Two fishermen caught more than they bargained for while up in the backcountry behind Whiteswan Lake.
Greg Shyba and Chuck Vaugeois have been coming to the Columbia Valley for years to fish in the area, more than 50 kilometres up a logging road by the north arm of the White River. Mr. Shyba is a Calgary resident with a second home in the Valley. Mr. Vaugeois was up from Vancouver for the excursion.
The area faced “extensive fire damage” from recent forest fires, with burnt out swaths of trees all around their fishing hole, describes Mr. Shyba. When the two men stopped for lunch by their vehicle, a glint of metal caught their eyes. Off in the distance, they spotted a memorial plaque and an ornate man-made flower attached to a damaged tree.
The plaque reads: Phyllis B. McKay, Feb 28 1926- Feb 25 2000. Robert L. McKay Dec 29 1954- Jan 23 2004. Rest in peace.
“We were surprised to see that it was a pretty elaborate metal flower and names on a plaque way out there,” says Mr. Shyba.
Due to the wildfires, salvage operations were happening all over the area. They speculated that tree may be in the path of chainsaw destruction, so took pictures with the idea of trying to track down the family. Google searches back home proved unfruitful, but when Mr. Vaugeois took the message to Facebook, a friend of the plaque’s namesakes spotted the post and connected them to Barbara Fenton, daughter to Phyllis and sister to Robert.
A week later, Mr. Shyba went back to the spot and removed the plaque to return it to the family. The next day, the Fentons drove to Windermere to meet Mr. Shyba for the exchange; he to give her the plaque, she to extend her family’s gratitude to the kindhearted strangers.
“It was pretty meaningful to them, and (she was emotional) that we had gone to the effort of trying to locate her,” Mr. Shyba shares.
Mrs. Fenton was overwhelmed with gratitude to the men for the recovered plaque.
“It’s amazing, truly amazing,” shares Mrs. Fenton from her Kimberley home. “I can’t tell you what this means to us.”
The area where the plaque was placed was a family favourite spot. She shares that when she and her husband got married, their whole family actually camped there for the newlywed’s honeymoon.
“Everyone thought my husband was crazy,” Mrs. Fenton recalls with a chuckle.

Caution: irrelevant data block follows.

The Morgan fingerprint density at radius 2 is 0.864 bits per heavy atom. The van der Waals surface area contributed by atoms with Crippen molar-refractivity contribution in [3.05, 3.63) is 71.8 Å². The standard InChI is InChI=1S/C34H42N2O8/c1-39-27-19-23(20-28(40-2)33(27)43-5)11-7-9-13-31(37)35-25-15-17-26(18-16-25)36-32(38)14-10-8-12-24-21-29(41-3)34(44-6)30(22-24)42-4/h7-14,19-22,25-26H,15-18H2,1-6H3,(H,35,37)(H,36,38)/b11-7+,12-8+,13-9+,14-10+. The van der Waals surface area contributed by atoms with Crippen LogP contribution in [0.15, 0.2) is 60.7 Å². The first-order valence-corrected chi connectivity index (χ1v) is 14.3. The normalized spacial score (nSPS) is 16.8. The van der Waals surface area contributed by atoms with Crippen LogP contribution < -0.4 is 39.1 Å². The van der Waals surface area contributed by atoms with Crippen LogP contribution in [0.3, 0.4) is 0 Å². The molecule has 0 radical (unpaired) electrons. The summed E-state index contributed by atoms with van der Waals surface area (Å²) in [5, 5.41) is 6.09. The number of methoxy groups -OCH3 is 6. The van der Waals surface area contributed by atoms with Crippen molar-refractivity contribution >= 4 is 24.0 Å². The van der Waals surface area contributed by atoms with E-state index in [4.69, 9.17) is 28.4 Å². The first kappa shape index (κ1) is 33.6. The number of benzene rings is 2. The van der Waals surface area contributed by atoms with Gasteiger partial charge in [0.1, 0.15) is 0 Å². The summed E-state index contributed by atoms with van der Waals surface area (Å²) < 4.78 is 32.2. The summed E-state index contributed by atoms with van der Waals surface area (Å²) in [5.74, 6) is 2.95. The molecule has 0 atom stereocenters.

When her mother passed away in 2000, the family knew just the spot they wanted to put a memorial plaque. In her mind’s eye, Mrs. Fenton goes back to there, to a place she hasn’t visited in person for quite some time: “It was absolutely beautiful. You could look down onto the White River from where we camped; the water was as clear as a bell. On the other side, you could see the mountains where my husband and brothers and dad all climbed up looking for animals … it’s absolutely gorgeous up there.”
When one of her two brothers passed away a few years later, they installed an updated plaque.
The Ministry of Forests, Lands, Natural Resource Operations is harvesting trees in the area because of wildfire damage. The salvage harvesting will be completed in two areas located about 400 metres south of the family’s favourite place.
For the McKay family, they will forever be grateful to the thoughtful strangers who took the time to bring their memorial home safe and sound.
“We want to get it cleaned up a little bit more, and come next summer when we know logging is finished, we plan on welding a metal stake to it. And we’re going to go back up there and drive that stake into the ground,” asserts Mrs. Fenton.
As for Mr. Shyba and Mr. Vaugeois, they will continue to keep their eyes peeled in the backcountry, looking for touchstones to the past as they embrace the nature around them. While wildfires steal much from many, Mr. Shyba and Mr. Vaugeois’ actions mean for at least one family, it has not taken the evidence of a family’s memories away.